Our Burning Planet

POWER CRISIS

How the ANC’s years-long delays on renewables plunged SA into darkness and scuppered plan to end blackouts

How the ANC’s years-long delays on renewables plunged SA into darkness and scuppered plan to end blackouts
The power crisis was high on the ANC National Executive Committee’s (NEC) agenda at its lekgotla at Esselen Park in Ekurhuleni over the weekend. (Photo: iStock)

Renewable Energy Independent Power Producer Procurement Programme was halted from 2015 to 2019, and then the energy minister chased a nuclear red herring.

A halted renewable energy programme, the pursuit of nuclear, and an enlarged appetite for coal are among some of the reasons South Africa’s Independent Power Producers (IPPs) have been delayed in coming online, resulting in elongated bouts of national rolling blackouts. 

In 2011 (four years after the the first encounter of load shedding), the Renewable Energy Independent Power Producer Procurement Programme (REIPPP) was introduced as a means for the country to diversify its energy mix, fulfil the Integrated Resource Plan (IRP), as well as attract investment from the private sector to introduce renewable energy to the grid, while increasing its capacity. 

To date, renewables (most of which built under the REIPPP) make up about 10% of the country’s electricity capacity, at about 6,200 megawatts out of a total of about 58 gigawatts of installed capacity in the country. 

But there’s a difference between capacity and energy – as many coal lobbyists say. 

Capacity is the maximum output an electricity generator can physically produce, whereas energy is the electricity that is actually being produced from the generator over a period of time. 

And as the sun doesn’t always shine and the wind doesn’t always blow (i.e. intermittency), if we are considering  energy (how much electricity is actually being produced), the sum of wind and solar makes up just 5% of the electricity actually produced in a year, according to the International Energy Agency.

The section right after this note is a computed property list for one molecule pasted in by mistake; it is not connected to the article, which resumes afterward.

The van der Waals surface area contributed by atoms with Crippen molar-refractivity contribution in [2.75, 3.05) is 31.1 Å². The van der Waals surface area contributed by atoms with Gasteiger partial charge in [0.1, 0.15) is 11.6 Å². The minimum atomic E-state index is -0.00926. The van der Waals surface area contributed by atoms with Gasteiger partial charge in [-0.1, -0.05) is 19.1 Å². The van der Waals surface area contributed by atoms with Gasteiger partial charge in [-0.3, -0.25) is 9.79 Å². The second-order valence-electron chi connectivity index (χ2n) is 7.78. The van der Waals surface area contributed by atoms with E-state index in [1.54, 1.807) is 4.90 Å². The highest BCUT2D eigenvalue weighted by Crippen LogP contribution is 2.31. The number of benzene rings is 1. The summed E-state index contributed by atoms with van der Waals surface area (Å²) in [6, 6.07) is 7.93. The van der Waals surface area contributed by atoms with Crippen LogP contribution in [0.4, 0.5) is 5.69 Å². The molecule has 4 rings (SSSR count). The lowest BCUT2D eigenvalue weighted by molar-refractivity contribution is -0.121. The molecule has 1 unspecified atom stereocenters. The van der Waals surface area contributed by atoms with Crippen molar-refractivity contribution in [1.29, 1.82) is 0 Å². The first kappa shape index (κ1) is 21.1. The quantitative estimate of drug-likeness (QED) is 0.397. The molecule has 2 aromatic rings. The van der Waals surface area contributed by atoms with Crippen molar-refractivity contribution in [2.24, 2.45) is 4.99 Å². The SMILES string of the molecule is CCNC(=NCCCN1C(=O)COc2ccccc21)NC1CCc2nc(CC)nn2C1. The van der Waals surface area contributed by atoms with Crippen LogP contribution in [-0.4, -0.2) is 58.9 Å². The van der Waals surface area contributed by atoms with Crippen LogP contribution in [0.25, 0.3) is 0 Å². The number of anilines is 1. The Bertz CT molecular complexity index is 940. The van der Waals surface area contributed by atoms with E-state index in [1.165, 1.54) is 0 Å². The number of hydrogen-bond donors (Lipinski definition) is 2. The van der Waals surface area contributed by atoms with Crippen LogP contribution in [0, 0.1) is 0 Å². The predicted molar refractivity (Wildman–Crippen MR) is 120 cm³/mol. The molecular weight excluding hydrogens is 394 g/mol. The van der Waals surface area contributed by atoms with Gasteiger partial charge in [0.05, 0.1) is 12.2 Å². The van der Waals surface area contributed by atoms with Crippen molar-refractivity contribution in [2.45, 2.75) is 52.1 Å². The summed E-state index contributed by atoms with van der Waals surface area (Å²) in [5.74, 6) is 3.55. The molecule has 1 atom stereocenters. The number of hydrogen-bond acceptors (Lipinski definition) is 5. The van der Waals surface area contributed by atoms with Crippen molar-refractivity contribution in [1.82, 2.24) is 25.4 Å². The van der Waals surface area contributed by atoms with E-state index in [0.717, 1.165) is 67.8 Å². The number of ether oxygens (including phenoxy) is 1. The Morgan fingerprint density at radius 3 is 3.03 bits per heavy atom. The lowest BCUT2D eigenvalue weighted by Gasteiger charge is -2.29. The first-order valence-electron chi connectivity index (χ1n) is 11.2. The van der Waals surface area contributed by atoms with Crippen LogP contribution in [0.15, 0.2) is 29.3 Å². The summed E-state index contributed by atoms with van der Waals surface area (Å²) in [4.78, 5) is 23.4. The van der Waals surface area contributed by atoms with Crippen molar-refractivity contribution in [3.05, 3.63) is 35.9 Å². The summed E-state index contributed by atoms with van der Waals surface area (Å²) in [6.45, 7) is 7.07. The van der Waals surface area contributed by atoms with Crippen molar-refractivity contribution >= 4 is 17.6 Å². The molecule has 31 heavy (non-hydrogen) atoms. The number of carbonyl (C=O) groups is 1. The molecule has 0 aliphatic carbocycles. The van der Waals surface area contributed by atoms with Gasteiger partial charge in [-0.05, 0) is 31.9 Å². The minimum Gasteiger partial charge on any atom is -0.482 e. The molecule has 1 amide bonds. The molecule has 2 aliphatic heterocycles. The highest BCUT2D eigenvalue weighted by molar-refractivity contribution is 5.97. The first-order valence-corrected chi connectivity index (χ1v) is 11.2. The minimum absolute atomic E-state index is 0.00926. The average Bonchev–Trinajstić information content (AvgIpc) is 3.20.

This is far below where we should be, and far below the main player coal, contributing a whopping 88% of the electricity generated per year. 

About 12 years later after the REIPPP was initiated, the programme signed its fifth round of IPPs in December 2022 under Bid Window 5 – this date meant to be when the projects were added to the grid, contributing an additional 2,583MW. But as they were only signed at the end of last year, they are only expected to be added to the grid in 2025. 

The 19 projects under Bid Window 5 attracted R34.3-billion investment and are expected to contribute almost 8,000 jobs. 

This adds to the R209.6-billion investment (equity and debt) for energy infrastructure attracted from Bid Windows 1-4. 

Read more in Daily Maverick: Gwede Mantashe has harsh words for Eskom as additional 1,759MW of renewables signed up 

Physics professor at the University of Johannesburg Hartmut Winkler, whose research interests include solar energy, told DM168 that the REIPPP is two to three years behind schedule. 

“As far as I am concerned, it is all because Minister of Mineral Resources and Energy Gwede Mantashe (deliberately?) dragged his feet in the first years of his ministerial term. Given the schedule in the last IRP, he should have known that he would only keep up with the plan if he initiated Round 5 immediately after assuming office. There has also not been much of an effort to catch up. Bid Round 6 was still two years behind schedule,” Winkler said. 

He added that between 2019 and 2020, Mantashe did nothing to propel the REIPPP and instead pursued a nuclear initiative even though the IRP wasn’t scheduled for such an energy source until at least 2030, where he pushed for the notorious 2,000MW “emergency” round, which saw the embattled Karpowership win the tender. 

Read more in Daily Maverick: More late changes to gas explosion and noise studies as Karpowership enters final lap 

The REIPPP was also delayed due to the programme being halted between 2015 and 2019. Then Eskom group CEO Brian Molefe strongly opposed the development of renewable energy projects, stating the technology was poor, and pledged that he would not be supporting the REIPPP beyond Bid Window 4. 

Read more in Daily Maverick: Grim Reippp(er) — undoing the choke-hold on SA’s renewable energy programme 

According to the latest available IPP quarterly report, as of December 2021 at least 85 out of the 92 contracted projects from Bid Windows 1-4 are operational, with a generation capacity of 5,661MW (which is 90% of the contracted capacity), contributing 71,073 gigawatts-hours to the national grid.